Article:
Killing Marwan in Mindanao

(Jakarta, 5 March 2015)  The Philippines government cannot afford to divorce counter-terrorism operations from the peace process with the Moro Islamic Liberation Front (MILF). Among the many tragedies of the operation against Malaysian Zulkifli bin Hir alias Marwan in Mamasapano on 25 January 2015 was that police saw his capture as so critical that they failed to use existing mechanisms to coordinate with the MILF. The resulting disaster, in which 44 police Special Action Forces (SAF) and eighteen MILF fighters died, has set back a peace agreement nearly two decades in the making.

Killing Marwan in Mindanao, the latest report from the Institute for Policy Analysis of Conflict (IPAC), shows that Marwan, while dangerous, was not the world-class terrorist he was made out to be, and that he and his associates did not trust the MILF because of past experience of betrayal.

“Marwan’s career shows clearly how MILF leaders rejected foreign jihadis, cooperated with security forces in expelling them and understood that their presence compromised the peace process”, says Sidney Jones, IPAC director. “They have not always been able to prevent individual commanders from providing refuge, but the message was clear that terrorists were not welcome.”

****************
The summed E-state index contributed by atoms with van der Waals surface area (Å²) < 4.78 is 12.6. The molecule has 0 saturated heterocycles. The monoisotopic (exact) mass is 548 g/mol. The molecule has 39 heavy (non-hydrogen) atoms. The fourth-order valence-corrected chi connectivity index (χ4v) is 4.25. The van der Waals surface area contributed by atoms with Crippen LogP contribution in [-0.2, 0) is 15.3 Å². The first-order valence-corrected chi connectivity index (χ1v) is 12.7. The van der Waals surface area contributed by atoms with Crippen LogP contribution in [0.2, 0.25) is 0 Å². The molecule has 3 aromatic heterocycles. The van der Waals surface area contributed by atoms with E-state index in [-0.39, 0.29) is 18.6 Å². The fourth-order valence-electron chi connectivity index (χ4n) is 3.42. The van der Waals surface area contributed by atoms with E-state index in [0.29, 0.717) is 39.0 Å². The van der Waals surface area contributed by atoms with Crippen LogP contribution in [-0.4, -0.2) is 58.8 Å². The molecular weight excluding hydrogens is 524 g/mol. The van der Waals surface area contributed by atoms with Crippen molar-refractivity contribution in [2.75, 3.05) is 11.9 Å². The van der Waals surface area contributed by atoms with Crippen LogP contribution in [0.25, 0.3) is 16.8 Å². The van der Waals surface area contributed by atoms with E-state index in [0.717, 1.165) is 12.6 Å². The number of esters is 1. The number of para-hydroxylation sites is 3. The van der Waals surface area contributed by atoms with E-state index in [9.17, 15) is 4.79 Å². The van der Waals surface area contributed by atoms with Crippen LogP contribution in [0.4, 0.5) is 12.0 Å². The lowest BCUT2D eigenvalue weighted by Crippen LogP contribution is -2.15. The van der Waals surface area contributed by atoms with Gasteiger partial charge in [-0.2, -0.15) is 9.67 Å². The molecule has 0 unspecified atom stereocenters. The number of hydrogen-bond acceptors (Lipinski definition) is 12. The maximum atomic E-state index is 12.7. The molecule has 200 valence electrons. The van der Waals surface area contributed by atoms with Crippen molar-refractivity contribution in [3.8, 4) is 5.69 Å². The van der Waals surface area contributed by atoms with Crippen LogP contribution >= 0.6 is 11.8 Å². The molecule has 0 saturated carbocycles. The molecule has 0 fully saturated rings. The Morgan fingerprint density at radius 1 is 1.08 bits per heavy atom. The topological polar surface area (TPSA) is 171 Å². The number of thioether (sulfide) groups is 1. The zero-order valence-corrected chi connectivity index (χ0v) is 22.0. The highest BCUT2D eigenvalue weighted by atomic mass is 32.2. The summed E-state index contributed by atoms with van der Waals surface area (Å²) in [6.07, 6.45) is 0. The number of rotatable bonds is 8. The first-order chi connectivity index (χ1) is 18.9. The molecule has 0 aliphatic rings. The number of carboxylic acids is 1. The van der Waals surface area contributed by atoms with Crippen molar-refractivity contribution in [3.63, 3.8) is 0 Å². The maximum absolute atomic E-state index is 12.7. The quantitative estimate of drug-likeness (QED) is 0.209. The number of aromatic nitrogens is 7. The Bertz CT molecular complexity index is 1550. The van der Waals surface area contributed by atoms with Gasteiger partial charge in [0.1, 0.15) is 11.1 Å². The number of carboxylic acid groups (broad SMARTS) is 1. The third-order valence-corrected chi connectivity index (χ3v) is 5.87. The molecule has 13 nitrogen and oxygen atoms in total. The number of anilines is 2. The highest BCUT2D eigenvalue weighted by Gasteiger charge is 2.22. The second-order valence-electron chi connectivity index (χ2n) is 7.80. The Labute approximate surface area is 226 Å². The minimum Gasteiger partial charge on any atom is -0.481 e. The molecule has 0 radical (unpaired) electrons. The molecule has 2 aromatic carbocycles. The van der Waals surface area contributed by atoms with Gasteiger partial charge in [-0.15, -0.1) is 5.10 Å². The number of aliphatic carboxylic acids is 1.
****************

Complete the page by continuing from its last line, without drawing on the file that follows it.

The new report examines Marwan’s activities in Malaysia, Indonesia and the Philippines, drawing in part on testimonies of Indonesians who knew him in Mindanao.  All agree that he was never a member of Jemaah Islamiyah (JI), as has often been claimed. He was a senior member but not the head of Kumpulan Mujahidin Malaysia (KMM) and ran its Selangor branch. Marwan and many of the Selangor members were radicalized through contact with Malaysia-based JI members but were never inducted themselves, because JI did not want to be seen as poaching from Parti Islam se-Malaysia (PAS).  KMM’s leadership was largely composed of young PAS members who had studied in Pakistan and India.

Marwan  arrived in Mindanao in 2001, not 2003 as some reports have suggested. He had no role in the 2002 Bali bombings and his bomb-making skills were rudimentary, acquired mostly in Ambon, Maluku, during the communal fighting there. His expertise was more in sharp-shooting, but his tendency to panic made him unwanted in battle. One of his former associates described him as “a little snake who has been blown up into a dragon.” He unquestionably aided and abetted terrorist attacks, but these associates say he was never a leader.

There are many reasons why his reputation soared, including the bounty on his head and his ability to elude so many operations that targeted him. But even had he been the master bomber that his image suggested, it would have made sense to coordinate counter-terrorism and peace-making.

“If Marwan had escaped yet again, there would have been another chance to capture him”, says Jones. “It is not clear there will be another chance for peace if this one collapses.”

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©2013 Institute for Policy Analysis of Conflict.